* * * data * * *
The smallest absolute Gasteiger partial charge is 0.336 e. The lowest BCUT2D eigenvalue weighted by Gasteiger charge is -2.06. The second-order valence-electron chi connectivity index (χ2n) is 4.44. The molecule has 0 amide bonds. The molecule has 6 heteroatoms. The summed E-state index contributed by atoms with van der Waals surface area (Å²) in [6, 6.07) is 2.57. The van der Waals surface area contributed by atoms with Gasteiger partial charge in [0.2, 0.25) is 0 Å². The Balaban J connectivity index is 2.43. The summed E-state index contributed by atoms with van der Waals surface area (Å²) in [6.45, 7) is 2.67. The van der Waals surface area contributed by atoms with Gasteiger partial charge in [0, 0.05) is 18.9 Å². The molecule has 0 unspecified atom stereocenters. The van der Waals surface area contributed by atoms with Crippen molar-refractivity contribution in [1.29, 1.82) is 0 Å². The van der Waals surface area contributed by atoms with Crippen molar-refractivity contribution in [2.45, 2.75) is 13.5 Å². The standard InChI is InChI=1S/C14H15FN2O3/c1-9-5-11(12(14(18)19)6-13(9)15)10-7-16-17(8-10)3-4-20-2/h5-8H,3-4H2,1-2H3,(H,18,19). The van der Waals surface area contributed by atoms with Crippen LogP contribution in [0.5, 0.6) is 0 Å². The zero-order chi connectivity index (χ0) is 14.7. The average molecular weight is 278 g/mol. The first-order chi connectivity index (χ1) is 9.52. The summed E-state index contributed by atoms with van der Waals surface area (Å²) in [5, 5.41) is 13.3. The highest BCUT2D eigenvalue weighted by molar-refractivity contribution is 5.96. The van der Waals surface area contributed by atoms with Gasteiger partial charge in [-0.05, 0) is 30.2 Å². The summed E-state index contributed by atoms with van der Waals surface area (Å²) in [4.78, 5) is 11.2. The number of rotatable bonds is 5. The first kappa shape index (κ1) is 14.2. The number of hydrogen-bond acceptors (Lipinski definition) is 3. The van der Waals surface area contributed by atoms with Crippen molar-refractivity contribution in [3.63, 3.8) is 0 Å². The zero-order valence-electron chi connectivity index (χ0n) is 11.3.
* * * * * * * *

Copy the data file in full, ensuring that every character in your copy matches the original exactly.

The smallest absolute Gasteiger partial charge is 0.336 e. The lowest BCUT2D eigenvalue weighted by Gasteiger charge is -2.06. The second-order valence-electron chi connectivity index (χ2n) is 4.44. The molecule has 0 amide bonds. The molecule has 6 heteroatoms. The summed E-state index contributed by atoms with van der Waals surface area (Å²) in [6, 6.07) is 2.57. The van der Waals surface area contributed by atoms with Gasteiger partial charge in [0.2, 0.25) is 0 Å². The Balaban J connectivity index is 2.43. The summed E-state index contributed by atoms with van der Waals surface area (Å²) in [6.45, 7) is 2.67. The van der Waals surface area contributed by atoms with Gasteiger partial charge in [0, 0.05) is 18.9 Å². The molecule has 0 unspecified atom stereocenters. The van der Waals surface area contributed by atoms with Crippen molar-refractivity contribution in [1.29, 1.82) is 0 Å². The van der Waals surface area contributed by atoms with Crippen molar-refractivity contribution in [2.45, 2.75) is 13.5 Å². The standard InChI is InChI=1S/C14H15FN2O3/c1-9-5-11(12(14(18)19)6-13(9)15)10-7-16-17(8-10)3-4-20-2/h5-8H,3-4H2,1-2H3,(H,18,19). The van der Waals surface area contributed by atoms with Crippen LogP contribution in [0.5, 0.6) is 0 Å². The zero-order chi connectivity index (χ0) is 14.7. The average molecular weight is 278 g/mol. The first-order chi connectivity index (χ1) is 9.52. The summed E-state index contributed by atoms with van der Waals surface area (Å²) in [5, 5.41) is 13.3. The highest BCUT2D eigenvalue weighted by molar-refractivity contribution is 5.96. The van der Waals surface area contributed by atoms with Gasteiger partial charge in [-0.05, 0) is 30.2 Å². The summed E-state index contributed by atoms with van der Waals surface area (Å²) in [4.78, 5) is 11.2. The number of rotatable bonds is 5. The first kappa shape index (κ1) is 14.2. The number of hydrogen-bond acceptors (Lipinski definition) is 3. The van der Waals surface area contributed by atoms with Crippen molar-refractivity contribution in [3.63, 3.8) is 0 Å². The zero-order valence-electron chi connectivity index (χ0n) is 11.3.